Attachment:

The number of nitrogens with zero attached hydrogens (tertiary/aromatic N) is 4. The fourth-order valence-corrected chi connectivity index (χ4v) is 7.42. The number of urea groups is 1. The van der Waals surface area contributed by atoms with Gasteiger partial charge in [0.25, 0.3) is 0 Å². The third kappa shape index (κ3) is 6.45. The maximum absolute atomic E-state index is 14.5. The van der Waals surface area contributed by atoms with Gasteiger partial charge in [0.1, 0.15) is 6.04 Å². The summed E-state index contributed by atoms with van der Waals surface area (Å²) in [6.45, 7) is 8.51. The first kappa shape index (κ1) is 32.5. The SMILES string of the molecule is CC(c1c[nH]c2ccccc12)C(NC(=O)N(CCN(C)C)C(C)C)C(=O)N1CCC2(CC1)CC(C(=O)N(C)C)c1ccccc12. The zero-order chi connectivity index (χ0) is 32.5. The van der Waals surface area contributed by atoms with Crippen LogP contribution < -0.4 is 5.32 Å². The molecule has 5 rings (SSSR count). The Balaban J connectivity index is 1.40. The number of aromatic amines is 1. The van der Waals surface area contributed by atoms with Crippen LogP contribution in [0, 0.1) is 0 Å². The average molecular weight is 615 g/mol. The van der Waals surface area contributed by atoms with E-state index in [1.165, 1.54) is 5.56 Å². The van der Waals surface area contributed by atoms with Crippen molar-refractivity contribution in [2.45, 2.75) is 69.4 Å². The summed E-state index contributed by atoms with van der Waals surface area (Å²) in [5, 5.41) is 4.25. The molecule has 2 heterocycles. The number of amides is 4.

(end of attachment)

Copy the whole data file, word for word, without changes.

The number of nitrogens with zero attached hydrogens (tertiary/aromatic N) is 4. The fourth-order valence-corrected chi connectivity index (χ4v) is 7.42. The number of urea groups is 1. The van der Waals surface area contributed by atoms with Gasteiger partial charge in [0.25, 0.3) is 0 Å². The third kappa shape index (κ3) is 6.45. The maximum absolute atomic E-state index is 14.5. The van der Waals surface area contributed by atoms with Gasteiger partial charge in [0.1, 0.15) is 6.04 Å². The summed E-state index contributed by atoms with van der Waals surface area (Å²) in [6.45, 7) is 8.51. The first kappa shape index (κ1) is 32.5. The SMILES string of the molecule is CC(c1c[nH]c2ccccc12)C(NC(=O)N(CCN(C)C)C(C)C)C(=O)N1CCC2(CC1)CC(C(=O)N(C)C)c1ccccc12. The zero-order chi connectivity index (χ0) is 32.5. The van der Waals surface area contributed by atoms with Crippen LogP contribution < -0.4 is 5.32 Å². The molecule has 5 rings (SSSR count). The Balaban J connectivity index is 1.40. The number of aromatic amines is 1. The van der Waals surface area contributed by atoms with Crippen LogP contribution in [0, 0.1) is 0 Å². The average molecular weight is 615 g/mol. The van der Waals surface area contributed by atoms with E-state index in [1.165, 1.54) is 5.56 Å². The van der Waals surface area contributed by atoms with Crippen molar-refractivity contribution in [2.45, 2.75) is 69.4 Å². The summed E-state index contributed by atoms with van der Waals surface area (Å²) in [5, 5.41) is 4.25. The molecule has 2 heterocycles. The number of amides is 4.